Casual Table Setting
If you’re planning a meal that is more pot-luck style or an impromptu dinner, a casual table setting is perfect. No need to hunt down your special cutlery or plates. Simply follow these easy guidelines.
– Place your dinner plate in the center of your placemat.
– If you’re serving salad, put your salad plate on top of your dinner plate.
– If serving soup, place the bowl on the salad plate.
– Place the water glass above the knife.
– If serving wine, place your wine glass to the right of your glass of water.
– Place the fork on your napkin to the left of your dinner plate.
– Knife and spoon go to the right of your dinner plate.
Informal Table Setting
An informal table setting is a step above casual. It’s ideal for a simple dinner party with family and friends. One where a no-frills three-course meal is served. It follows the same guidelines as the casual place setting with these differences.
– If you’re serving salad and/or soup, place your soup on top of the salad plate and the salad plate on the dinner plate.
– Similarly, if you’re serving bread, your bread plate should be to the top left, slightly above your forks.
– Water glasses should be placed to the right of your plate, above your knife and spoons.
– All the wine glasses you’re going to use during the meal should be put to the right of the drinking glasses.
– Your dinner fork (the larger fork) should be placed to the left, closest to your plate.
– Salad fork goes to the left of your dinner fork.
– To the right of your plate, place your knife blade facing the plate.
– Place your teaspoon to the right of your knife.
– Your tablespoon should be placed right of the teaspoon.
Formal Table Setting
This is the table setting you want when you’ve cooked a fine dining-worthy meal. For holidays and celebrations where your special china needs to come out. Here’s how you can build on the basics outlined previously to take your gathering table to the next level.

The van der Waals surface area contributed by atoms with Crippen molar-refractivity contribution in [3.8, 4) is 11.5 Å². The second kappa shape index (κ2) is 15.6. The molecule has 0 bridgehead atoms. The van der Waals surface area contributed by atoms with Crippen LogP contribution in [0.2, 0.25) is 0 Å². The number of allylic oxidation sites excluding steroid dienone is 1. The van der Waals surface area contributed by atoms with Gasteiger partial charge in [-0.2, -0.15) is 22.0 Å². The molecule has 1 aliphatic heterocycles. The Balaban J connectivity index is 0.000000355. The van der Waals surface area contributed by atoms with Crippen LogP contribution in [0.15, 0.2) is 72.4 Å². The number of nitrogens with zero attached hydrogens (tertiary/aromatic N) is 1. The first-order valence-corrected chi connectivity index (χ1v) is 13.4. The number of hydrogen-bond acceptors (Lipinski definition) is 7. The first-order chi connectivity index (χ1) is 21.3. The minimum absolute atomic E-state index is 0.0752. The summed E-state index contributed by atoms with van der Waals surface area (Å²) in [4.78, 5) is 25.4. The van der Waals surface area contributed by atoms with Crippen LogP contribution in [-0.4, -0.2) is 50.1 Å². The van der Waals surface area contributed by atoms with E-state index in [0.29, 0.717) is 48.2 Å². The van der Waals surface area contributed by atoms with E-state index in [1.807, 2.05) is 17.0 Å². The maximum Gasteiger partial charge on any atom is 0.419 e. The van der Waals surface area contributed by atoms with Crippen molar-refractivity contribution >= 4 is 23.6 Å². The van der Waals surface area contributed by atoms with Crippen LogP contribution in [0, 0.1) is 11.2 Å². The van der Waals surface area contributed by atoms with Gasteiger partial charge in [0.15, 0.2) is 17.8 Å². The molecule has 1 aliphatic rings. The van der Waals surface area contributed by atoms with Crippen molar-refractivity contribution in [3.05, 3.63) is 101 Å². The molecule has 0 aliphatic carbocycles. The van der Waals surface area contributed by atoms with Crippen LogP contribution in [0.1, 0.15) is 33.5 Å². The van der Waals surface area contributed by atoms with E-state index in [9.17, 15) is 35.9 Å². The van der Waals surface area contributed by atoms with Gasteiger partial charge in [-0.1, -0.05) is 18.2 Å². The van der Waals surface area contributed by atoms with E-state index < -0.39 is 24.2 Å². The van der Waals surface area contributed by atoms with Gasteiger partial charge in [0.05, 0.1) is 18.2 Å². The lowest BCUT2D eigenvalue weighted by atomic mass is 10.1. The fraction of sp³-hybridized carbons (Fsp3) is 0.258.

– Your service plate (decorative) should be centered in front of each chair.
– Your dinner plate should only be brought out after guests are finished with your first course.
– Your glasses should be a few inches above the space in between the charger (serving plate) and dinner knife.
– Water glass first, then red wine glass, white wine glass, and champagne flute last.
– There shouldn’t be more than the number of utensils needed for 3 courses. If you’re serving a 4th course, bring your utensils along with the course.
– Place your forks next to the left of your plate. The salad fork should be placed next to the dinner fork. Then the fish fork to the farther left (if you’re using one).
– Like other table settings, place your dinner knife to the right of the charger (serving plate).
– Teaspoon and tablespoon go next.
– Oyster fork, if you’re serving oysters, go all the way to the right.
– Your butter knife should rest on top of your bread plate, diagonally with the blade facing at 10 pm.
– For a more structured meal and table setting, place your napkin on top of the dinner plate. A nicely folded napkin is also appropriate.
Decorating Tips to Elevate Your Table Settings
If you want to take your gathering to the next level, consider integrating some of these:
Flower arrangements as centerpieces. They should have low in height for visibility among guests at the table
Try a bold pattern tablecloth
Play with textures: rustic charger, bamboo cutlery, marble board, etc.
Add scented candles to your table (a little goes a long way)
Get creative with personalized name cards
Are you ready to invite people over?
I hope you take my tips and create a table to remember the next time you’re hosting. I’m curious, are you more team casual or team formal?
I’m a mix of the two!
Let me know in the comments below. I love to hear from you.
What do you think?